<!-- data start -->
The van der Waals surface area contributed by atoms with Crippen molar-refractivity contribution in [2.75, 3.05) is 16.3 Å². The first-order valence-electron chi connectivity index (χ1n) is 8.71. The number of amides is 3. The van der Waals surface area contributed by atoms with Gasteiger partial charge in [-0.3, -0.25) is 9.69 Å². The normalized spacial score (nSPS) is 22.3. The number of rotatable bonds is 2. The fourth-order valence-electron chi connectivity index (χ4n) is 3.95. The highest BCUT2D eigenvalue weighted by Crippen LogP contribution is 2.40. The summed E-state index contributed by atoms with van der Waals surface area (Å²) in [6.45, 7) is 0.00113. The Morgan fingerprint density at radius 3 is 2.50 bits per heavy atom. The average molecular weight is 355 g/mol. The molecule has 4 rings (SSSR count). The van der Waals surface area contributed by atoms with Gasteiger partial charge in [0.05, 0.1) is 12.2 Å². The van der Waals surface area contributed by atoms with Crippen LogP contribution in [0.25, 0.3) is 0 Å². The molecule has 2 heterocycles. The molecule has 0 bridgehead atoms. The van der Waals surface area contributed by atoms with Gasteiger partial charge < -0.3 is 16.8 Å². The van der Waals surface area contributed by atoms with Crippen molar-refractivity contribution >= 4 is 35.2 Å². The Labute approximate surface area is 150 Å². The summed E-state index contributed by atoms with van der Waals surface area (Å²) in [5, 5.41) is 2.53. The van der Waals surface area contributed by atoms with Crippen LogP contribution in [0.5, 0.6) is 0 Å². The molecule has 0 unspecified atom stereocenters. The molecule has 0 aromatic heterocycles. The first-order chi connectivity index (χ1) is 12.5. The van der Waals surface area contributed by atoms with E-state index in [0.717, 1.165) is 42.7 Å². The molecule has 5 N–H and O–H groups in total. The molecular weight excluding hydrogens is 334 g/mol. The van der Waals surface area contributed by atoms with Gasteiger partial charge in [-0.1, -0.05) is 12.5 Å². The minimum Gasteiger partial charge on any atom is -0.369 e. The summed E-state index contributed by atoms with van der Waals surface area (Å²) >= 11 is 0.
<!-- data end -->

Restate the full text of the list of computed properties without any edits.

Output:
The van der Waals surface area contributed by atoms with Crippen molar-refractivity contribution in [2.75, 3.05) is 16.3 Å². The first-order valence-electron chi connectivity index (χ1n) is 8.71. The number of amides is 3. The van der Waals surface area contributed by atoms with Gasteiger partial charge in [-0.3, -0.25) is 9.69 Å². The normalized spacial score (nSPS) is 22.3. The number of rotatable bonds is 2. The fourth-order valence-electron chi connectivity index (χ4n) is 3.95. The highest BCUT2D eigenvalue weighted by Crippen LogP contribution is 2.40. The summed E-state index contributed by atoms with van der Waals surface area (Å²) in [6.45, 7) is 0.00113. The Morgan fingerprint density at radius 3 is 2.50 bits per heavy atom. The average molecular weight is 355 g/mol. The molecule has 4 rings (SSSR count). The van der Waals surface area contributed by atoms with Gasteiger partial charge in [0.05, 0.1) is 12.2 Å². The van der Waals surface area contributed by atoms with Crippen LogP contribution in [0.25, 0.3) is 0 Å². The molecule has 2 heterocycles. The molecule has 0 bridgehead atoms. The van der Waals surface area contributed by atoms with Gasteiger partial charge < -0.3 is 16.8 Å². The van der Waals surface area contributed by atoms with Crippen molar-refractivity contribution >= 4 is 35.2 Å². The Labute approximate surface area is 150 Å². The summed E-state index contributed by atoms with van der Waals surface area (Å²) in [5, 5.41) is 2.53. The van der Waals surface area contributed by atoms with Crippen LogP contribution in [0.5, 0.6) is 0 Å². The molecule has 0 unspecified atom stereocenters. The molecule has 0 aromatic heterocycles. The first-order chi connectivity index (χ1) is 12.5. The van der Waals surface area contributed by atoms with E-state index in [0.717, 1.165) is 42.7 Å². The molecule has 5 N–H and O–H groups in total. The molecular weight excluding hydrogens is 334 g/mol. The van der Waals surface area contributed by atoms with Gasteiger partial charge in [-0.1, -0.05) is 12.5 Å². The minimum Gasteiger partial charge on any atom is -0.369 e. The summed E-state index contributed by atoms with van der Waals surface area (Å²) >= 11 is 0.